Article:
Confessions of a Scale Slave: 9 Volts of Anguish

My scale looks so cute when it's alseep.
My scale looks so cute when it's alseep.

My scale’s on the fritz and I am freaking out.

It uses a 9-volt battery, and there aren’t any in the house, so I went to the corner store, and there weren’t any on the big battery thingie. WHY? How many people need 9-volt batteries? Those are for, like, Ice Age devices. I don’t know of any other appliance or gadget in my house that requires 9-volt batts.


Years ago, I would need one or two annually for the smoke detector. Maybe. Now, both the smoke and carbon monoxide detectors are hard-wired, but the blinkie part requires the ever-popular AA batts. AAs are the LeBron James of batteries, while 9-volts are like Bill Gates, circa 1975: the socially awkward mayor of Nerd City.

Even our in-case-of-emergency stuff requires only C and D batteries. Flashlights, lanterns (which are like flashlights on steroids) radios, a small TV – I mean, we don’t even use 9-volts during a hurricane.

I have no idea how old my scale is. I just know it’s allegedly expensive, so expensive that I was supposed to feel really special when I received it as a gift from the person who, at the time, worked in that particular scale-making factory somewhere in Louisiana. Or Mississippi. Had to be at least 15 years ago. The woman was a friend of my mother’s, so Mom got one, first.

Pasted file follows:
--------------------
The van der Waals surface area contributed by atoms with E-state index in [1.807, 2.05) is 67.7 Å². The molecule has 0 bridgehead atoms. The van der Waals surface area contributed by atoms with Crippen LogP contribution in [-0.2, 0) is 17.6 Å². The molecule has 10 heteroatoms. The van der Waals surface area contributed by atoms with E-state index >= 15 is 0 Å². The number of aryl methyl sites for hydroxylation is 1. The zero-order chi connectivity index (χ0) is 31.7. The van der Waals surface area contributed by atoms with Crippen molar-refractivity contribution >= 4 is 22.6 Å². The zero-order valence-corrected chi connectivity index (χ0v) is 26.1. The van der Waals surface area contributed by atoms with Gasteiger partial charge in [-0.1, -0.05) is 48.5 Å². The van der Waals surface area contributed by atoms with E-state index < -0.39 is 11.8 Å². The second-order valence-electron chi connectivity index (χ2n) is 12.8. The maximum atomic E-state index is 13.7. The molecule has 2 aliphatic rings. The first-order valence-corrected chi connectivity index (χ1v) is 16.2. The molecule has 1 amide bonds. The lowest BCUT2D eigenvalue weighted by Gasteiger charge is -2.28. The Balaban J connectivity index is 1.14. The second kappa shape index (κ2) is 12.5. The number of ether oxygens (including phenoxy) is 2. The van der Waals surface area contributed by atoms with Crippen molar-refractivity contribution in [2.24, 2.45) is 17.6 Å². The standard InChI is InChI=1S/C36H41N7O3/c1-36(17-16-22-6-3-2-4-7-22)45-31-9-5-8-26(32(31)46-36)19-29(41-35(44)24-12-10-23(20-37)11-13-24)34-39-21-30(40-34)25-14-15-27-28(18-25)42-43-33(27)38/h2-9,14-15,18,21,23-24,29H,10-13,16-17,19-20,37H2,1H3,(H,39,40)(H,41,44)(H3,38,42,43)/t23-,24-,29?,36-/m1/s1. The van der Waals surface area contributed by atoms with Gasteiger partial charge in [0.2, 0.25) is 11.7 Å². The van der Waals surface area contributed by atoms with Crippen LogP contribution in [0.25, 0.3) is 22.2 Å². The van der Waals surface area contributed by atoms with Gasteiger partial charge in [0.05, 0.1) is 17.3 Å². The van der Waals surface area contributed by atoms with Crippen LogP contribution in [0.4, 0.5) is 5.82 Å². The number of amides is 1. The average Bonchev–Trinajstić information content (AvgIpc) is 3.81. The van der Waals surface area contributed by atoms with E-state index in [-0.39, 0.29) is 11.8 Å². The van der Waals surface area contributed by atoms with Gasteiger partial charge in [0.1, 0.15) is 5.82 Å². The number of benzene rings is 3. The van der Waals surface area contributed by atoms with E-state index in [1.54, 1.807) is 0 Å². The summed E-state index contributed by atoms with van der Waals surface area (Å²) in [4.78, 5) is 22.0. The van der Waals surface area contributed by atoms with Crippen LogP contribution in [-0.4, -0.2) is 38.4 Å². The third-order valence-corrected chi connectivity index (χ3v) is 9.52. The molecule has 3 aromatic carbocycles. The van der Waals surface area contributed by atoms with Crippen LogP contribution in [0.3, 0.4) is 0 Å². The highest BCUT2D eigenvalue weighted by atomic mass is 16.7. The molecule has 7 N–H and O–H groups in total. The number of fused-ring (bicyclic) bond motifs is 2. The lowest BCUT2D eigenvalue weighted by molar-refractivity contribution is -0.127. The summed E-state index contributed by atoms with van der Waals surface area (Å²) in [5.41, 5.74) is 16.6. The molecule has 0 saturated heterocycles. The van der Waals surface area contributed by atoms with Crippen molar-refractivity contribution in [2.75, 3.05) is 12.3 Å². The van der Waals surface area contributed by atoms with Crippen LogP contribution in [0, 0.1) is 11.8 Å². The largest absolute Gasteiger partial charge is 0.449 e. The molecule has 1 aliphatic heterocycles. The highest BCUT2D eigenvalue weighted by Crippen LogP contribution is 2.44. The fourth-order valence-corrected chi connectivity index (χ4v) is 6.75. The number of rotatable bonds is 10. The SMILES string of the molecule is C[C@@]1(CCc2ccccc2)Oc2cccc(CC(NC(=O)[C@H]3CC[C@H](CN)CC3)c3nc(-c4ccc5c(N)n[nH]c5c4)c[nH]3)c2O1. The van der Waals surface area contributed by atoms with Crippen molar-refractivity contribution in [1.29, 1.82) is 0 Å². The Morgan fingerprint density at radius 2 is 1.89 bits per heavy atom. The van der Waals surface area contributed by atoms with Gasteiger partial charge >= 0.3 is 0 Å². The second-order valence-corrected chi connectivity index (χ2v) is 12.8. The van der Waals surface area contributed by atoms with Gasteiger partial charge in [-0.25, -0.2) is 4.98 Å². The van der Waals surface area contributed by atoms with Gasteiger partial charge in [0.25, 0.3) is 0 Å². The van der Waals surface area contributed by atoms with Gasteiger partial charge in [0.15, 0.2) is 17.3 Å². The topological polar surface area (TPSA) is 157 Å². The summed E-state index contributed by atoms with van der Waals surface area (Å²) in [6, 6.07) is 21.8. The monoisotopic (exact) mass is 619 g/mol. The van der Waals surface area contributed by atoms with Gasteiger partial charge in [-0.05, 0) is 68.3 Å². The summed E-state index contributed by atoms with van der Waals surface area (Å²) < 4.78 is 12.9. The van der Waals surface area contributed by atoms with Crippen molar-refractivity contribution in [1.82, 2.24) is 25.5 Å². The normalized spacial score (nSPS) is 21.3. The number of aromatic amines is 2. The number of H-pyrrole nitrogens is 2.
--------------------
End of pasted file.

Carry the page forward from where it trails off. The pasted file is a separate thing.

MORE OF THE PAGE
The brand is Soehnle, and Amazon has a bunch of them, all at prices I would never pay for a bathroom scale – which is probably why my mother and I both still have ours, and both still work just fine, so I am indeed grateful.

But right now I’m a little crunchy, because then entire Duracell display was devoid of 9-volts, and that means I have to go to East Hell to get one. It’s not that I despise my local Wal-Mart, it’s that no one should have to pack a lunch if all she wants to buy is a stupid, nerd battery. I was willing to pay too much at the corner store, but now I have to go further. I’d have to pass Wal-Mart to get to Kroger or Walgreens, where I most assuredly would end up paying nearly twice as much (but get out in one-tenth the time).

Worse, they removed all the self-checkout stations in East Hell because customers were too dense – hey, this is what all the cashiers told me – so I’ll have to stand in the 20-items-or-less line with my single battery behind the woman with 46 items in her basket, no matter what. And this is a Super Wal-Mart, which is being remodeled as we speak. Translation: Good luck finding batteries, because not only are they not where they used to be, but just like last week’s 20-minute search for bocconcini (fancy name for mozzarella balls), they’re not going to be where the Evil Store Associate says they are, either.


All that to say this: I am a chronic weigher (is that a word?). Everyone says not to do what I do, which is weigh myself every day. Given how women’s weight fluctuates with water retention issues, etc., it really isn’t the smartest thing to do, and I do not recommend it.

And yet, I must admit I’m a slave to my scale, which is why a dead battery makes me spastic. Geez. Isn’t admitting that you have a problem the first step of any 12-step program?


Hmmm. Weighers Anonymous . . .

The best measure of a man’s honesty isn’t his income tax return. It’s the zero adjust on his bathroom scale.  ~  Arthur C. Clarke


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Leslie J. Ansley is an award-winning journalist and entrepreneur who blogs daily for TheRoot. She lives in Raleigh, NC.